It is believed that the craft of Kar-i-qalamdani—the skill of pen craftsmanship—was introduced in Kashmir in the fifteenth century when the then King Ghiyas-ud-Din Zain-ul-Abideen invited artists from Persia to settle in Srinagar, the capital city of his kingdom. On a prepared base of papier-mâché, the artists hand-painted minute, fine arabesque style patterns, vistas and scenes. Wall-panelled interiors, ceilings, room dividers, doors, windows, palanquins and furniture, besides objects of everyday and personal use from trays, book covers and boxes were crafted in this technique in the past. The art form gained popularity overseas in the nineteenth century when the the booming trade in Kashmir shawls was packaged in specially sized kar-i-qalamdani boxes.
This traditional craft continues to be practiced by the Shia Muslim descendants of the Persian artists who settled in Srinagar centuries ago. Two distinct communities continue to be involved in crafting the kar-i-qalamdani—the sakht-kaz mould-makers and the artists. The first stage involves the process of papier-mâché moulding, the sakhtsazi, where the shapes of the objects are crafted by the specialist Sakht-kaz community. The finished mould is handed over to professional artists for the next stage of naqaashi or painting on the mould. The motifs continuing to be inspired by Kashmir, its flowers, leaves and fauna, its symmetric geometries, calligraphic traditions, landscapes and scenes reminiscent of royal history. The artists having names for the more popular and traditional patterns.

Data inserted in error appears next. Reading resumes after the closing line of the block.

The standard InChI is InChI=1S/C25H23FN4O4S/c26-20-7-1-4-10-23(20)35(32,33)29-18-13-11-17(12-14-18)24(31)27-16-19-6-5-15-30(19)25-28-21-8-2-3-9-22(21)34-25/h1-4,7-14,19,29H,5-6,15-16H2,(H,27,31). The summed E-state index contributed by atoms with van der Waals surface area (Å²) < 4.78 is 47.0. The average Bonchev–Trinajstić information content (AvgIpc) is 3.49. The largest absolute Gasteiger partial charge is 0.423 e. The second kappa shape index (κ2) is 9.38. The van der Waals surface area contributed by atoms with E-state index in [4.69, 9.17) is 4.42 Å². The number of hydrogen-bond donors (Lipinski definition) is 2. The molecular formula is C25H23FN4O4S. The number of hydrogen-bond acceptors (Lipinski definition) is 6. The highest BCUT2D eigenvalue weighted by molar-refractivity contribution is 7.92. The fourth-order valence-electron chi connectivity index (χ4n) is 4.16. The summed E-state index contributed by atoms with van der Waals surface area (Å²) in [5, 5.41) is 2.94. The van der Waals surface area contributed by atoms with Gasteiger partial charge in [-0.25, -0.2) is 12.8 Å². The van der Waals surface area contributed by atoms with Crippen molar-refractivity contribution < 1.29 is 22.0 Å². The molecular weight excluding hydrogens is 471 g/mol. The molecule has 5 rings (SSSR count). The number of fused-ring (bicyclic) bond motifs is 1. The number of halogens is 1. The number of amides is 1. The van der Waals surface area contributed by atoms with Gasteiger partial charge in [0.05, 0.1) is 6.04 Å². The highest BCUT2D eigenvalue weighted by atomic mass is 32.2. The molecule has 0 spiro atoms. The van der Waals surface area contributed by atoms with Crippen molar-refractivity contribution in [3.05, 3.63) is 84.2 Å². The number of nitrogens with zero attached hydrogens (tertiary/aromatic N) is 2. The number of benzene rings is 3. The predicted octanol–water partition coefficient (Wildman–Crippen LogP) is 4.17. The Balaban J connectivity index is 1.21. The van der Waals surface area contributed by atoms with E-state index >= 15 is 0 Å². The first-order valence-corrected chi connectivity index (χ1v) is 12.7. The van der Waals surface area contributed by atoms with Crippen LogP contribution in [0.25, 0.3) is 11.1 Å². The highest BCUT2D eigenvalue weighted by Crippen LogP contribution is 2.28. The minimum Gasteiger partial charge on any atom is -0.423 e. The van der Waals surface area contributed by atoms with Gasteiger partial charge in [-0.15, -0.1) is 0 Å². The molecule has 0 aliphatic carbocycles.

While the craft continues to have wide appeal the sakht-kaz mould-makers are facing difficulties, not only due to the lack of innovation in the shapes, but also the need for improved technologies of mould making and processing.